As optical fiber is being used in much harsher environments than traditional telecommunications (e.g. distributed temperature sensing at elevated temperatures) understanding its mechanical properties at high temperatures is urgently needed. As a continuation of our previous work on high temperature strength of silica optical fiber, we report our results in fatigue behavior of polyimide coated silica optical fiber at 300°C in this paper. Fiber fatigue is the degradation in strength caused by a stress dependent chemical reaction between water vapor and the surface of the silica glass. In contrast to the published data on degradation in mechanical properties of silica optical fiber at elevated temperatures, our observations indicate a negligible decrease in strength along with unchanged, n-value, (fatigue resistant factor) at 300°C. To determine the n value, we tested tensile strength of the fiber using four different strain rates while the subject under test was at 300°C. The results indicate that the polyimide coating on the silica glass fiber continues to serve as an effective water vapor barrier at 300°C. These results will be compared with data available for room temperature performance of this silica/polyimide combination and possible failure mechanisms will be discussed.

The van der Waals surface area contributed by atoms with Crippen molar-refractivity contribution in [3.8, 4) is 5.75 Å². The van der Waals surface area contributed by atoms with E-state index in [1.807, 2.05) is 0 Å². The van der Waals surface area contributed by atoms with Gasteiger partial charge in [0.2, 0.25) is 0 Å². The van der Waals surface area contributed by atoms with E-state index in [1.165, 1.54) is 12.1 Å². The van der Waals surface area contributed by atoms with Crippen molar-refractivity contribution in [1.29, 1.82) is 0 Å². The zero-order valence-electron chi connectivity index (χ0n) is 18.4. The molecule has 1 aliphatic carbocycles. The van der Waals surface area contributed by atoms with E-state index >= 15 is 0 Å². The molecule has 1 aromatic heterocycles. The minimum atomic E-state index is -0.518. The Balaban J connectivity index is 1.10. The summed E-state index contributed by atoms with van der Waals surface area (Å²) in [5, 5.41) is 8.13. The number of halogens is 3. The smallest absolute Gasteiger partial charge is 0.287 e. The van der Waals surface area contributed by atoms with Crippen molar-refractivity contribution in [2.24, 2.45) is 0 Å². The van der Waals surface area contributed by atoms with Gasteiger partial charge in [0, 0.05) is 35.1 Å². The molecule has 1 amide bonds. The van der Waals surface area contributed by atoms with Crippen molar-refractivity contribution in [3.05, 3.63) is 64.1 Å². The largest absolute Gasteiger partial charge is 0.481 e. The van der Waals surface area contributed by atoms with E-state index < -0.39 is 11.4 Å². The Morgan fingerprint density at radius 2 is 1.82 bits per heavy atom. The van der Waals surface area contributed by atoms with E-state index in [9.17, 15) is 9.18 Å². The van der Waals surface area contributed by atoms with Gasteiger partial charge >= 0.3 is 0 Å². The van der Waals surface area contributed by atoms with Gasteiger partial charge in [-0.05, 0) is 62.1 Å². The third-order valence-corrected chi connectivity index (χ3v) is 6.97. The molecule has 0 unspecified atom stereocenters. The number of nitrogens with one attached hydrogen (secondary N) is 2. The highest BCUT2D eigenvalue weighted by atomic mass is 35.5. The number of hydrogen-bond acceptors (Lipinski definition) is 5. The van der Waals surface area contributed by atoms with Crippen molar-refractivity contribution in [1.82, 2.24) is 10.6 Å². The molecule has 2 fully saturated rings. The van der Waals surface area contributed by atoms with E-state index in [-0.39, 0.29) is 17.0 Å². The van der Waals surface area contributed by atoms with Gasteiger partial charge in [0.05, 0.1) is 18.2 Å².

Lei Huang, Robert S. Dyer, and Jie Li, "Fatigue behavior of polyimide coated optical fibers at elevated temperatures," Proc. SPIE 10100, Optical Components and Materials XIV, 101001J (Presented at SPIE OPTO: February 02, 2017; Published: 16 February 2017); https://doi.org/10.1117/12.2252112.
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